Defining Cause Branding
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Do you remember when Google was a company and not a verb? This conflation of terms demonstrates how the American language is a fluid form of communication. Every year our society takes the products and tools around us and appropriates their names to form verbs, nouns, and adjectives. Today to “google” something is another form of saying: to use a search engine, browse the internet, or just to search in general.
This appropriation of company names and products is common in every field and cause-marketing is no exception. Although I am initially skeptical of any terms produced and promoted by individual companies, I have accepted that we have incorporated “cause-branding” into our vernacular, despite its similarity to other extant terms.
“Cause branding” today is most affiliated with Cone, Inc as a term for one of their marketing strategies. Although remarkably similar to cause-marketing, there are a few subtle differences.
Definition: For the most part, cause branding and cause-marketing share the same definition: A potentially profit-making initiative by a for-profit company or brand to raise awareness, money, and/or consumer engagement in a social or environmental issue. Cause branding additionally attempts to create a permanent association in the eyes of the consumer between the company or brand and the issue.
Purpose: The same as cause-marketing, to raise money and awareness for the company and the cause and to increase engagement with a company’s brand or product. As aforementioned, cause branding additionally looks to take a brand or company and make it synonymous with a cause or partnership.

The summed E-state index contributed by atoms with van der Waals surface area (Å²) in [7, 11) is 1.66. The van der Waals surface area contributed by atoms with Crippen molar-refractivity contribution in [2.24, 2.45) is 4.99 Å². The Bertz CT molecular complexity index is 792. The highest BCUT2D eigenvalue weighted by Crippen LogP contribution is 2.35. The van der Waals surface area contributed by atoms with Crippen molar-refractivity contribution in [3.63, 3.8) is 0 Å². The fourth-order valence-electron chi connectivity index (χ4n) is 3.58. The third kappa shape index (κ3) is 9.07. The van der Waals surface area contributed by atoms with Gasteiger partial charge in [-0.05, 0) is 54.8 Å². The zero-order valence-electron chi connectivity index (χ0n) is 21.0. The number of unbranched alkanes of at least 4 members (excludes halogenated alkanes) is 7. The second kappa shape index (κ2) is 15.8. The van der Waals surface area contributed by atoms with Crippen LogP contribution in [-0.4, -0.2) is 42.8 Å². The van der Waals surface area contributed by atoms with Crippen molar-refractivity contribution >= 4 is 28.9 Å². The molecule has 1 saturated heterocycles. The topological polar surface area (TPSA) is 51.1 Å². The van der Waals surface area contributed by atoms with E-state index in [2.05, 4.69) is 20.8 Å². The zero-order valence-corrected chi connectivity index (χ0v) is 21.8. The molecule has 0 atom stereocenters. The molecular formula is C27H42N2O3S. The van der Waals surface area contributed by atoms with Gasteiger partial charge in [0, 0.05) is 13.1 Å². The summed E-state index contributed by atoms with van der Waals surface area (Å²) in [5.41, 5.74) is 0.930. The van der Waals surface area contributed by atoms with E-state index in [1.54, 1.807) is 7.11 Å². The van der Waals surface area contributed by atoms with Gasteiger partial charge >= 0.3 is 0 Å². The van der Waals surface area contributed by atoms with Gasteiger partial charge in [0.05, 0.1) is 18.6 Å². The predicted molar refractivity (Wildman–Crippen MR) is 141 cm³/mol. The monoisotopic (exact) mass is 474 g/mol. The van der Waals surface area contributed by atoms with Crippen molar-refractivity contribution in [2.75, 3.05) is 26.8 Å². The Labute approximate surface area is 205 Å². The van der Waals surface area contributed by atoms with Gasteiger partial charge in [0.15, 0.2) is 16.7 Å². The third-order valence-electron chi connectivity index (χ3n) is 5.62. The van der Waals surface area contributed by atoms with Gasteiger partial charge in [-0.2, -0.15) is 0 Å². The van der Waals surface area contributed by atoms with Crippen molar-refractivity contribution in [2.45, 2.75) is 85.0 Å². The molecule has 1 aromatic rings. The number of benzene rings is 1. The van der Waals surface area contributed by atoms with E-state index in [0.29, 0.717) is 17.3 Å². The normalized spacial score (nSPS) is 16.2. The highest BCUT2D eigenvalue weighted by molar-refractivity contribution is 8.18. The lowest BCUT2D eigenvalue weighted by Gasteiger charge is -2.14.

Attributes: Also the same, at its core cause branding has three major components:
- A product, often [but not always] a tangible item that can be bought and sold
- A partnership between the corporation behind that product and a non-profit or cause-based institution
- And a way to generate for profit
Results: Also the same (enhanced brand/company engagement, improved employee loyalty, more positive corporate reputation, and increased donations and involvement with the partnered non-profit.)
Brand/Company: Ben & Jerry’s – Cause: the environment
Brand/Company: National Football league – Cause: community development (United Way)
Brand/Company: Lee Jeans – Cause: breast cancer (Susan G. Komen Breast Cancer Foundation)
The fact that one cannot see or hear these company names and not make these associations is a sign of successful cause branding.
Other deviations from cause-marketing and CSR:
In their recent report “Cause Branding and Its Impact on Corporate Reputation” Barkley Evergreen & Partners defines the differences in the following ways:
- While some cause-marketing efforts might be for a limited time (a month, a year, etc.), cause branding is continuous, 365-day-a-year association with an issue.
- Cause branding generally focuses on one issue. CSR, on the other hand, tends to be much more broad, encompassing a wide range of issues, both internal and external to the company. Cause branding can be a part of a comprehensive CSR program, but they are not the same.
- CSR generally works to establish the brand or company as a good corporate citizen. Cause branding is a way to have the company/brand become permanently affiliated with an issue in the eyes of consumers.